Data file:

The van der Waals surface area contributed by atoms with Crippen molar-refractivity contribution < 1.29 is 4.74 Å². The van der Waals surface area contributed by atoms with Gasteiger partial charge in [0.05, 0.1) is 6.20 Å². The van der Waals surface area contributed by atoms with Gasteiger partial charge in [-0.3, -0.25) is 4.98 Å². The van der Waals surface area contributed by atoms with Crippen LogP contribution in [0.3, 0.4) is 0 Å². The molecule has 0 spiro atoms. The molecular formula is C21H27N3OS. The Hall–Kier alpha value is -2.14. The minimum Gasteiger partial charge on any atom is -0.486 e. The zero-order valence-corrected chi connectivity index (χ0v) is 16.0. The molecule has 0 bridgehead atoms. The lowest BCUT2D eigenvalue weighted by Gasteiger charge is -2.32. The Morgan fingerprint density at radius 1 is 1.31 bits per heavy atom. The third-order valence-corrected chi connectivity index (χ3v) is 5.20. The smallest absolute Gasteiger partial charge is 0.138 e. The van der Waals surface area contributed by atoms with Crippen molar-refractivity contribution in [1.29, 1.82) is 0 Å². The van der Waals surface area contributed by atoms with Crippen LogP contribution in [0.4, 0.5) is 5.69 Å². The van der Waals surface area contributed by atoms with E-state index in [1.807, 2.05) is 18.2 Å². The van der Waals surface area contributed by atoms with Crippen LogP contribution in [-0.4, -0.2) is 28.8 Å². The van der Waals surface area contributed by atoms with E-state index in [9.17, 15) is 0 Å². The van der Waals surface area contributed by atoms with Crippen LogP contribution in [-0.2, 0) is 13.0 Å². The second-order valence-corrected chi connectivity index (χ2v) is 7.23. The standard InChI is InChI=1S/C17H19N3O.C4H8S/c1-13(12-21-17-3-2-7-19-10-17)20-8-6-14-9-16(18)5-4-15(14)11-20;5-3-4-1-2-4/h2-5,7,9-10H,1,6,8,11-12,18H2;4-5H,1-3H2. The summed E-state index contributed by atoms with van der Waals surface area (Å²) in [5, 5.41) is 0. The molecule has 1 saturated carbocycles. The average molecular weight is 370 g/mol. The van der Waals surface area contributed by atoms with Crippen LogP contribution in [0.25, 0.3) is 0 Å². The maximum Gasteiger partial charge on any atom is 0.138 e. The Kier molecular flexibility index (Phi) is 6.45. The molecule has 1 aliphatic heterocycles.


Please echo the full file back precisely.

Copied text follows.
The van der Waals surface area contributed by atoms with Crippen molar-refractivity contribution < 1.29 is 4.74 Å². The van der Waals surface area contributed by atoms with Gasteiger partial charge in [0.05, 0.1) is 6.20 Å². The van der Waals surface area contributed by atoms with Gasteiger partial charge in [-0.3, -0.25) is 4.98 Å². The van der Waals surface area contributed by atoms with Crippen LogP contribution in [0.3, 0.4) is 0 Å². The molecule has 0 spiro atoms. The molecular formula is C21H27N3OS. The Hall–Kier alpha value is -2.14. The minimum Gasteiger partial charge on any atom is -0.486 e. The zero-order valence-corrected chi connectivity index (χ0v) is 16.0. The molecule has 0 bridgehead atoms. The lowest BCUT2D eigenvalue weighted by Gasteiger charge is -2.32. The Morgan fingerprint density at radius 1 is 1.31 bits per heavy atom. The third-order valence-corrected chi connectivity index (χ3v) is 5.20. The smallest absolute Gasteiger partial charge is 0.138 e. The van der Waals surface area contributed by atoms with Crippen molar-refractivity contribution in [1.29, 1.82) is 0 Å². The van der Waals surface area contributed by atoms with Crippen LogP contribution in [0.4, 0.5) is 5.69 Å². The van der Waals surface area contributed by atoms with E-state index in [1.807, 2.05) is 18.2 Å². The van der Waals surface area contributed by atoms with Crippen LogP contribution in [-0.4, -0.2) is 28.8 Å². The van der Waals surface area contributed by atoms with E-state index in [9.17, 15) is 0 Å². The van der Waals surface area contributed by atoms with Crippen LogP contribution in [-0.2, 0) is 13.0 Å². The second-order valence-corrected chi connectivity index (χ2v) is 7.23. The standard InChI is InChI=1S/C17H19N3O.C4H8S/c1-13(12-21-17-3-2-7-19-10-17)20-8-6-14-9-16(18)5-4-15(14)11-20;5-3-4-1-2-4/h2-5,7,9-10H,1,6,8,11-12,18H2;4-5H,1-3H2. The summed E-state index contributed by atoms with van der Waals surface area (Å²) in [5, 5.41) is 0. The molecule has 1 saturated carbocycles. The average molecular weight is 370 g/mol. The van der Waals surface area contributed by atoms with Crippen LogP contribution in [0.25, 0.3) is 0 Å². The maximum Gasteiger partial charge on any atom is 0.138 e. The Kier molecular flexibility index (Phi) is 6.45. The molecule has 1 aliphatic heterocycles.